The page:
AbstractThey cite examples such as Richard Wrangham's study showing how the discovery of cooking led to a change in the size of the human gut, the spread of the lactase-persistence gene facilitated by the availability of cattle milk as a consequence of cattle-herding about which I have previously blogged in Lacatose Tolerance and Creation 'Science' and higher alcohol tolerance among Europeans as a result of greater alcohol consumption in Europe, as compared to Asians.
State-of-the-art DNA sequencing is providing ever more detailed insights into the genomes of humans, extant apes, and even extinct hominins (1–3), offering unprecedented opportunities to uncover the molecular variants that make us human. A common assumption is that the emergence of behaviorally modern humans after 200,000 years ago required—and followed—a specific biological change triggered by one or more genetic mutations. For example, Klein has argued that the dawn of human culture stemmed from a single genetic change that “fostered the uniquely modern ability to adapt to a remarkable range of natural and social circumstance” (4). But are evolutionary changes in our genome a cause or a consequence of cultural innovation.
The authors suggest that the "human revolution", when humans developed a range of abilities, mostly cultural, which distinguish us most radically from other animals, even our closest relatives, may have been led by cultural changes rather than, as is normally assumed, caused by genetic evolution. They point out how this shows the difficulty in distinguishing between cause and effect in human evolution.
But is this dispute between culture-led and gene-led evolution more than a storm in a teacup? Is it not in fact exactly what we would expect?
Ever since Richard Dawkins proposed the idea of 'memes' - memory genes or units of cultural inheritance - being inherited replicators subject to imperfect replication, just like genes, and so being the subject of Darwinian evolution, people have speculated on human gene-meme co-evolution. Dawkins himself pointed out how genes form alliances with other genes when they are mutually beneficial and how genes have no concern for the nature of the replicators with which they form these alliances. There is no intent involved; the alliances are merely consequences of groups of replicators being more successful in the presence of certain other replicators. In fact, there is no mechanism for distinguishing between memetic and genetic replicators. What ever works to produce more descendants will produce more descendants with those replicators.
In several blogs I have pointed out how the information in genes only has meaning in the context of the environment in which they find themselves, and it is the meaning which matters. In the presence of a surplus of cattle milk, humans were able to sustain a larger population, and have more babies due to earlier cessation of breast feeding (which acts as a natural contraceptive) if they carried the lactase-persistence mutation, whereas, in the absence of cattle milk (due to tsetse fly making cattle-herding non-viable, for example) there was an advantage in weaning babies at about 18 months, when lactose intolerance normally develops. The meme or memeplex of cattle-herding created an environment in which the lactase-persistence mutation produced more descendants.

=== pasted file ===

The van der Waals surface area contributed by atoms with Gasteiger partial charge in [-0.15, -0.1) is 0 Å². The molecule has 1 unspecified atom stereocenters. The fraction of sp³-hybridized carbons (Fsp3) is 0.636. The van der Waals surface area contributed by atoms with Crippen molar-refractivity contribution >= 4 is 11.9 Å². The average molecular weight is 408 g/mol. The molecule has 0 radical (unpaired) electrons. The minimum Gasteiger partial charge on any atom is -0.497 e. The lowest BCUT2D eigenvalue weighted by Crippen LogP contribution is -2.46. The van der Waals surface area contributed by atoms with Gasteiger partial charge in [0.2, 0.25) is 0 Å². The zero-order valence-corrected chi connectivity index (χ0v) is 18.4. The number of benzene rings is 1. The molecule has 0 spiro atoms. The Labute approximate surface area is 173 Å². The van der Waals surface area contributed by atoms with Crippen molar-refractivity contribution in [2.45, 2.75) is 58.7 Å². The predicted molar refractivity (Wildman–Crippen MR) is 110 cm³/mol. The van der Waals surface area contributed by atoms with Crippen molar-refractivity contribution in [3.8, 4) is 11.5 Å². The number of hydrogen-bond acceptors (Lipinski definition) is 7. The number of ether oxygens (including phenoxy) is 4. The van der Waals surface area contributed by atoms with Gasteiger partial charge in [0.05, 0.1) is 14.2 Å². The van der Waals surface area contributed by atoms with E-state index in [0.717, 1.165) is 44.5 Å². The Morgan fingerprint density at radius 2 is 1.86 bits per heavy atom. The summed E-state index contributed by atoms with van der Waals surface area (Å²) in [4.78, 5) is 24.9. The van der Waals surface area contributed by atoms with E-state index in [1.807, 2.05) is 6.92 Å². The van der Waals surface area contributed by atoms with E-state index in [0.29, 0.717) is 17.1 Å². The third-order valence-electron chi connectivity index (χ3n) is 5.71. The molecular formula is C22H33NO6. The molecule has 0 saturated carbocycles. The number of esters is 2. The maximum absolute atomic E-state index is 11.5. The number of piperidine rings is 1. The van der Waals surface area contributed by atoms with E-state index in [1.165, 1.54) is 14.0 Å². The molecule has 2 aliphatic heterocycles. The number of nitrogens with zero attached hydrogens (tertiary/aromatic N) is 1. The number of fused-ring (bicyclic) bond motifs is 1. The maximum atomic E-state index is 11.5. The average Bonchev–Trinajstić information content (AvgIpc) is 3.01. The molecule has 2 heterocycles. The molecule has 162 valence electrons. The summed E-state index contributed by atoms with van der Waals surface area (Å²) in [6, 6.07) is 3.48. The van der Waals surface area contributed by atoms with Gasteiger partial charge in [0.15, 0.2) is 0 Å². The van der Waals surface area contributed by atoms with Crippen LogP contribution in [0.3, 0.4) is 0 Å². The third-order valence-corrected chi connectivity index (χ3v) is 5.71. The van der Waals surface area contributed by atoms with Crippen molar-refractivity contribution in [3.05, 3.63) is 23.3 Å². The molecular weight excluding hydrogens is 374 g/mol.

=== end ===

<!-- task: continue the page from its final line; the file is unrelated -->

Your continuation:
There are several more examples of cultural change facilitating genetic evolution in humans, such as the movement of Han Chinese onto the Tibetan plateau leading to genetic changes associated with living in a high altitude, and the evolution of the ability to tolerate alcohol, leading to the Asian facial 'flush' which followed the spread of rice farming between 7-10,000 years ago.
The "Human revolution" seems to have been the evolution of the ability to adapt to new situations and to form corresponding cultures and the ability to learn and pass on these cultures in the form of memes. In other words, the "Human revolution" of about 200,000 years ago appears to have been the evolution of memes, or rather the evolution of the ability to pass on and inherit memes, arising out of the need of early humans to work together as cooperative groups.
As with the evolution of anything involving multiple replicators, it's immaterial and only of academic interest which one in particular led the change. Just so when those replicators include memes in a gene-meme complex.
Culture, Genes, and the Human Revolution
Simon E. Fisher and Matt Ridley
Science 24 May 2013: 340 (6135), 929-930. [DOI:10.1126/science.1236171]